JP Pragmatist July 30, 2011 at 02:40 PM
Tue true Bill, but we all know if you were a Marxsist, they would give you a free pass, on a silver platter that they lifted from the palace .. in the name of liberating the platter 'for the people' of course.
Amy BB July 30, 2011 at 02:43 PM
Pat - I agree with you mostly, but I think that the JPNC could become useful once again. I think of them as a 'weather stick' for the decisions made downtown (as you so aptly pointed out - decisions are not made here). But as you and many others have pointed out, their opinions have become useless and ignored (witness how the check cashing place did not get their license to buy gold for cash despite the JPNC approving it). I think if the NC were formed with people with logical / critical thinking abilities, the group could be seen as useful once again. The point is that those Downtown don't know us and the NC's opinion was to help them make a decision that would be in line with the community's wishes or sensibilities (as it were). The issue at hand is that the NC needs to keep in mind is that anything they issue is merely an *opinion.* With the overriding goal to help Downtown make their decisions. **Opinion.**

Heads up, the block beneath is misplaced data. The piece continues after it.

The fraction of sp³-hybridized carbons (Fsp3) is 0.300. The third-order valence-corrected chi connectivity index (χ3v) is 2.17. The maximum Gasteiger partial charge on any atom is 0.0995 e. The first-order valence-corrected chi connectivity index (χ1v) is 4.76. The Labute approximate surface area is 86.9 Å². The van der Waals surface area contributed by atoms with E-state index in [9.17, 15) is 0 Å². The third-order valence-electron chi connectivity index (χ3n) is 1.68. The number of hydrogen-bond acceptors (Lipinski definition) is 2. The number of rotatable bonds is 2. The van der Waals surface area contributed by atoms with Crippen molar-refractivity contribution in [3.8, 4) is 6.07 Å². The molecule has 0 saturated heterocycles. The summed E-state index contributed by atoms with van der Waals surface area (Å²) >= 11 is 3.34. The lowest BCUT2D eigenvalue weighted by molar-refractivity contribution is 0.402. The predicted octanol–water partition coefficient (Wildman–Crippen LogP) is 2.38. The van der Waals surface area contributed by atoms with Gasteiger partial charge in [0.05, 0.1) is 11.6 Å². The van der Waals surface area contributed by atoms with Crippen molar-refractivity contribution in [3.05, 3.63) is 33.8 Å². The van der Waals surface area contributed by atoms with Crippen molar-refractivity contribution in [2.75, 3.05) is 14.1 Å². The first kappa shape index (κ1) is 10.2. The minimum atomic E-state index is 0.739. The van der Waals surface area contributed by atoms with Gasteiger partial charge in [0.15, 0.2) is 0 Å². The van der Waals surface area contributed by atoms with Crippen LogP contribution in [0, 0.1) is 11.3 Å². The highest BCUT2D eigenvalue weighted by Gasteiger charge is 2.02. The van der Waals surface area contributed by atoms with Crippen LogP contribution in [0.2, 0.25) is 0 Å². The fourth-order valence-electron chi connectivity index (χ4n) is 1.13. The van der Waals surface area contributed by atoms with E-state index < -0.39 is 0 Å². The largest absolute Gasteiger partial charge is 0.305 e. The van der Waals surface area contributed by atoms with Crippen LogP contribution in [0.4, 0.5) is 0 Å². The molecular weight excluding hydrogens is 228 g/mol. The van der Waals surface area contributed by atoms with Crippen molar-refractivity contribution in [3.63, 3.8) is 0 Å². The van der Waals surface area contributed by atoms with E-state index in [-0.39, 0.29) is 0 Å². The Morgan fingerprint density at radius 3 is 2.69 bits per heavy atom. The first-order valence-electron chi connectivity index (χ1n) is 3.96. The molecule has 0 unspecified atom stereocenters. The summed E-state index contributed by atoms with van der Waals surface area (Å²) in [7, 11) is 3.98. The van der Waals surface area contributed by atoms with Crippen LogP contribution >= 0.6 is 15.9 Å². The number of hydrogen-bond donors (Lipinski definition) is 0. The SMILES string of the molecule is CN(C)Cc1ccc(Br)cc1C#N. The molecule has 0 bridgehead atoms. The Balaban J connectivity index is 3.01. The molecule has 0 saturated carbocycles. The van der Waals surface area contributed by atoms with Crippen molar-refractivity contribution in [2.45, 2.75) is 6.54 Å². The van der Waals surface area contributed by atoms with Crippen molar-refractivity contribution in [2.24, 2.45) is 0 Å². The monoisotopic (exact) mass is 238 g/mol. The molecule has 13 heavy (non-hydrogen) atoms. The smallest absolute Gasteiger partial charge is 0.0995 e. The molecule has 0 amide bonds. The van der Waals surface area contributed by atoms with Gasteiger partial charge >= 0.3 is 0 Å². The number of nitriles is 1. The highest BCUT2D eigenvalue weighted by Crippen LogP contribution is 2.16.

JP Pragmatist July 30, 2011 at 03:38 PM